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Motion 101


Try to explain a CNC machine to a 5 year old, and you’ll probably say something like, “It moves a tool around to cut out shapes”. Motion is the critical task we ask of our machines. Mostly, we don’t worry too much about it, because it just works, but a little bit of understanding can go a long way if you’ve got any issues with your motion.

So let’s talk about motion!

Motion Background

  • A G00 command is meant to indicate a travel move, or a move where there is no cutting involved.
  • A G01 command is meant to indicate a cutting move.


Marlin’s main goal is 3D printing, and that makes it a little murky. In 3D printing, any move that doesn’t extrude plastic is a travel move. By default, it doesn’t see a distinction between G00 and G01.

  • Marlin has its own rules for maximum speed, and acceleration.
  • Marlin also supports “jerk” setting, but this isn’t the derivative of the acceleration. You can also set the “Junction Deviation” which replaces jerk.
  • Each command has a “Feedrate”. If you don’t define one, it will just use the previous one.

G-Code Feedrate

Example G-Code

Look at these commands (for more detail, look at the g-code tutorial):

G00 X0.00 Y0.00 Z0.00
G00 X10.00
G01 Z-0.1 F300.00
G01 X100.00 F600
G01 Y100.00

At first, it looks fine. But there is a problem. The first two commands don’t have a feedrate defined. So whatever speed the last command was at, is what is going to be used.

At the 3rd line, we finally set a feedrate. On the 4th, it is changed to something new, and on the last line, there is no feedrate, so the 600 is used again.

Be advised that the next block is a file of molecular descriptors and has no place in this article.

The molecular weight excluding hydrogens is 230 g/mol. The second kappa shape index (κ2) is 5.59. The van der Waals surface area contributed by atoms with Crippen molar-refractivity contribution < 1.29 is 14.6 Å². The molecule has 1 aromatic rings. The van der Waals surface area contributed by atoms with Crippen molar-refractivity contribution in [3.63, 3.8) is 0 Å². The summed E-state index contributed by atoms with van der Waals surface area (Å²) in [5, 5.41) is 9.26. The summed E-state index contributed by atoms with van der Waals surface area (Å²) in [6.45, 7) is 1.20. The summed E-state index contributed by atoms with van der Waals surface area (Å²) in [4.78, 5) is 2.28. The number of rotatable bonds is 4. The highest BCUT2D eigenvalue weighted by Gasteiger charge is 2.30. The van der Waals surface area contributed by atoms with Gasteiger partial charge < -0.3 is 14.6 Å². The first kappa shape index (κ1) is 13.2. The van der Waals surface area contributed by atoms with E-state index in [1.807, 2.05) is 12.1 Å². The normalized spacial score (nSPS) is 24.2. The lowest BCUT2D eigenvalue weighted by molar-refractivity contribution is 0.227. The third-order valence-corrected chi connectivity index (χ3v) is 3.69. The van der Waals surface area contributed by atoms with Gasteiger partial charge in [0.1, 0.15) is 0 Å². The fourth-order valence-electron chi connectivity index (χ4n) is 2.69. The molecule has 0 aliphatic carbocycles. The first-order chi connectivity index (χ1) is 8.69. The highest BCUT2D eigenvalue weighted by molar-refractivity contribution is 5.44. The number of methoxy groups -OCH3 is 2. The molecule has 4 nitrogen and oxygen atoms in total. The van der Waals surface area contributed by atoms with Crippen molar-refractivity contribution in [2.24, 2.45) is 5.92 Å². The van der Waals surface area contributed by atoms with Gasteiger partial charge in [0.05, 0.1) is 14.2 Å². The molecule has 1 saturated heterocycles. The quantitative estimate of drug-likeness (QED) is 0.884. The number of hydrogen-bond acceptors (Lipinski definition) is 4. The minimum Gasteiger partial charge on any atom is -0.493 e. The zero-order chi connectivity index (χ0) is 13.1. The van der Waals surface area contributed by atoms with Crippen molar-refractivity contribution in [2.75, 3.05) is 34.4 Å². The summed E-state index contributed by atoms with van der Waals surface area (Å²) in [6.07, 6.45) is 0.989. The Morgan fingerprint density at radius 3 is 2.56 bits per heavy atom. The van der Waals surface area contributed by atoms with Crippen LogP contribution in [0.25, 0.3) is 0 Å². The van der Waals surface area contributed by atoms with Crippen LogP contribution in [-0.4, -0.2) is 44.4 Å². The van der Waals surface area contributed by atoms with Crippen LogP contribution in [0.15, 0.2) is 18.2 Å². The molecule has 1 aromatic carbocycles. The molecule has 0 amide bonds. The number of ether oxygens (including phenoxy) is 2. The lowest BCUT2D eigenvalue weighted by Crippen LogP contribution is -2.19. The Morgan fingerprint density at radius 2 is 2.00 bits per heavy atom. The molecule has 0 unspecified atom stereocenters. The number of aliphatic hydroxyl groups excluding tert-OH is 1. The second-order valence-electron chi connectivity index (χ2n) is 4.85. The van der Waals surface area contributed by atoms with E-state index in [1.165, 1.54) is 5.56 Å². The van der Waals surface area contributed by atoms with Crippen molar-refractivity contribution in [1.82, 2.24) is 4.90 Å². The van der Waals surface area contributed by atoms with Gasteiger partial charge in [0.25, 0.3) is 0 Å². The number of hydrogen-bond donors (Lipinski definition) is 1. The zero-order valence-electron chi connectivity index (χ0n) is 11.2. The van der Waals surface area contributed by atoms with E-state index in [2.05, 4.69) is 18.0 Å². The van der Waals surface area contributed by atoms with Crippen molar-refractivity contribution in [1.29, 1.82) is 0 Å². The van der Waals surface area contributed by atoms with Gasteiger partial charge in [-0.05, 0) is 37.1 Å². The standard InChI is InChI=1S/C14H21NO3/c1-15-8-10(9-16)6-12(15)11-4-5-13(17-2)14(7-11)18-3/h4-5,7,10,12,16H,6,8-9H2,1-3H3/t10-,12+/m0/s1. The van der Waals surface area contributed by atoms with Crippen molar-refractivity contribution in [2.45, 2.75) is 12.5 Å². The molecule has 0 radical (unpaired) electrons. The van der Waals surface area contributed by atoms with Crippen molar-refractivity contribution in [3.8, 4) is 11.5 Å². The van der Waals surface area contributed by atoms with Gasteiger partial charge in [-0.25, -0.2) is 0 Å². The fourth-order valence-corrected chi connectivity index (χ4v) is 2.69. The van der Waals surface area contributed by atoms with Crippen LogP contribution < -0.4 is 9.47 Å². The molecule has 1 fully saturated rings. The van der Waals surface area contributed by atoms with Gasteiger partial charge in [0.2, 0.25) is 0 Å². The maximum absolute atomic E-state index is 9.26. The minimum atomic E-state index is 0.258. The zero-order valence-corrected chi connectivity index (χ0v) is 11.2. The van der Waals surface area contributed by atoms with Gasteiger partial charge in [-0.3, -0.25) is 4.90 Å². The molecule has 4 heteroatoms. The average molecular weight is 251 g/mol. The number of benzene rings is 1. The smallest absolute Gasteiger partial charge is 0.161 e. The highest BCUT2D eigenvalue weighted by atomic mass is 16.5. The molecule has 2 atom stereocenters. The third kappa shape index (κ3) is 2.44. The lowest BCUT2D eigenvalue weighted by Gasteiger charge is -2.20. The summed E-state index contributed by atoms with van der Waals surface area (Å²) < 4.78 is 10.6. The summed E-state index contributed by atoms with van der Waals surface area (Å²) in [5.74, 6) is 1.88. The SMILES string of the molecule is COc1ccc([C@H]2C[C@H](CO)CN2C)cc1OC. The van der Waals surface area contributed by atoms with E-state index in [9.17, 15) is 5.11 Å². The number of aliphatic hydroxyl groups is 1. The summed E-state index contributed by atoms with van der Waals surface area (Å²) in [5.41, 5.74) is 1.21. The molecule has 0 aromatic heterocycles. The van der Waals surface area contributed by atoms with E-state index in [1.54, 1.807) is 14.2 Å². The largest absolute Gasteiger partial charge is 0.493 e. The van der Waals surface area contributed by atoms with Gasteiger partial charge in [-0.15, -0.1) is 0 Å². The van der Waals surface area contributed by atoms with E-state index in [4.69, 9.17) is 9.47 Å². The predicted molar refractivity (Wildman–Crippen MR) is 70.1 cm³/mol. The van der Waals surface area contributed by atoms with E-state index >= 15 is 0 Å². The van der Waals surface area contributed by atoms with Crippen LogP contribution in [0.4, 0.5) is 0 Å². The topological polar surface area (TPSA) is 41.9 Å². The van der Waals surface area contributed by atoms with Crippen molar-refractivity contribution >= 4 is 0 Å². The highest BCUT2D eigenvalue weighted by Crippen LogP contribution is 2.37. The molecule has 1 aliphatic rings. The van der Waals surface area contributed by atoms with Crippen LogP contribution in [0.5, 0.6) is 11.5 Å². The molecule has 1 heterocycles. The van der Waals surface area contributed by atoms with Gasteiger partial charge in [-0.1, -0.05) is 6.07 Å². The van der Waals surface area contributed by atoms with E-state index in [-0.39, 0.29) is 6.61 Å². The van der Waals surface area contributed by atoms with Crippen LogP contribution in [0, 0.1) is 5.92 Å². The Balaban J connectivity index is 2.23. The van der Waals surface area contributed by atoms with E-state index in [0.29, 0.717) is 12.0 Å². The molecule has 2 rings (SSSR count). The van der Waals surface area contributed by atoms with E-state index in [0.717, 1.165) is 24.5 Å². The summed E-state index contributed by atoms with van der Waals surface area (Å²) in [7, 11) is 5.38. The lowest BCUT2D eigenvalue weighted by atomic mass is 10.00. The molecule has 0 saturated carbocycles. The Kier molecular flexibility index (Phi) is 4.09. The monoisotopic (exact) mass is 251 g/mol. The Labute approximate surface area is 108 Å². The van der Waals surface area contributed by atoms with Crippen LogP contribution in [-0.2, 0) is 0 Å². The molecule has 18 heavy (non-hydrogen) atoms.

The feed rates in gcode describe the speed to travel along the line. So, for example, if you were at 0,0 and you were travelling to 100mm,100mm, and the feedrate was set to 100mm/s, it would travel at a speed of 100mm/s, but have 140mm to travel, so it would take about 1.4s to get there. If you sent the same command with a feedrate of 140mm/s, then it would take 1 second to finish that move.

The limits on the speeds in Marlin are axis based. So if you set the max speed rate in X to 50mm/s and the max feedrate in Y to 50mm/s, Marlin will slow down this move to not exceed that speed on either axis. So the speed would end up being 70mm/s, and finish in about 2 seconds.

So I use these terms in this document:

The maximum speed along the straight line in gcode.
Max Speed
The maximum speed along a single axis.


In the past, some versions of Marlin have not protected against speeds higher than their max. All indications are the current Marlin (V1Engineering 418+) are responding well to adjustments in the max feedrate.

Those total timing numbers aren’t completely right. Because Marlin also doesn’t go from a full stop to top speed instantly. It will use the acceleration values to decide how quickly to ramp up the speed to its top speed. So this move that takes 2s and maxes out at 50mm/s in each direction will actually take a bit longer, because it will start out slower, and work its way up to 50mm/s. Then at the end, it will slow down before the end of the 100mm, and stop smoothly. You can really see the effect if you drop your accelerations very slow. Movements are smoother, but they sometimes take a lot longer. The accelerations are also applied on a per axis basis, so on a high speed move, the X axis will be accelerating at its max acceleration and the Y will be accelerating at its max acceleration. The total acceleration on a compound move will be higher along the line.